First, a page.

A while ago, I wrote a post about an “idiopathic fall”, one of several ways an injury that occurred at work could still not be compensable under Ohio’s workers’ compensation system. This post is about what Ohio courts define as a “personal errand”, another way a claim that arguably occurred “at work” could not be compensable. In these types of cases, the argument is obviously about what “at work” means.
Under Ohio law, an injury may be compensable, even if not incurred in the actual performance of the employee’s duties, if the employee is in the area of the accident as the result of business-related duties. However, if, at the time of the injury, the employee had deviated from the business purpose of the trip, and was involved in a “personal errand”, compensation may be denied.
The Second Appellate District Court of Appeals considered this issue last December, in the case of Osten v. Bureau of Workers’ Compensation. The case involved a flight-attendant who, after completing her flight for the day, checked into a hotel near the airport. That evening, after going to dinner with other airline employees, she fell on a public sidewalk while returning to the hotel and injured her knees and wrists.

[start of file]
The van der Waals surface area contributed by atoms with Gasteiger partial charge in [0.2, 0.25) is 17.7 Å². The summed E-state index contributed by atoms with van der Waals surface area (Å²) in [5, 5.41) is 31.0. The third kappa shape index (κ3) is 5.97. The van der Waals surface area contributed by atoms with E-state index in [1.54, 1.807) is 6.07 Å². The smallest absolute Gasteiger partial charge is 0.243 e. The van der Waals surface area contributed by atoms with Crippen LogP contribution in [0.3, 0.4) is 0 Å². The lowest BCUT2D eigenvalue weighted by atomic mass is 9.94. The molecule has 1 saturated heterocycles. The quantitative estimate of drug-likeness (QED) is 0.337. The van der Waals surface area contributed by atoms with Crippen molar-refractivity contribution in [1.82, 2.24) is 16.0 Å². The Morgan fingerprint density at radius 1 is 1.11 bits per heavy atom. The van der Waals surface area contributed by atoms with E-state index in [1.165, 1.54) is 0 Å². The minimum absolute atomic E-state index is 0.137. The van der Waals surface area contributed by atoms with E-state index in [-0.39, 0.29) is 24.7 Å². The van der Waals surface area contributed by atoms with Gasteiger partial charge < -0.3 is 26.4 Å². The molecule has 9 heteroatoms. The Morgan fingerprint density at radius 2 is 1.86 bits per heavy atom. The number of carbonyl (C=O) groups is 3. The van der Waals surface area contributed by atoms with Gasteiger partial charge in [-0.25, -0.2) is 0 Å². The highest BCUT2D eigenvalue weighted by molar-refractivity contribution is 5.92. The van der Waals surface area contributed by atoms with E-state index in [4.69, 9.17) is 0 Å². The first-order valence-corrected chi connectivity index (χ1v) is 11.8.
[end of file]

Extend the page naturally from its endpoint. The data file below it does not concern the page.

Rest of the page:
The Second Appellate District held that Osten’s injuries were not compensable. The court applied the “totality of the circumstances” test, set forth in Lord v. Daugherty, 66 Ohio St.2d 441. Under that test, the court looks at numerous factors, including the proximity of the scene of the accident to the place of employment; the degree of control the employer had over the scene of the accident; and the benefit the employer received from the employee’s presence at the scene of the accident, to determine whether there is a sufficient causal connection between employment and the accident.
In the Osten case, the court found that there was not a sufficient causal connection between the employment and the accident because, among other things, the location of the accident was too far removed from the employee’s last performance of her business duties; and because the employer did not receive any particular benefit from the fact that employees traveled to restaurants during off duty hours.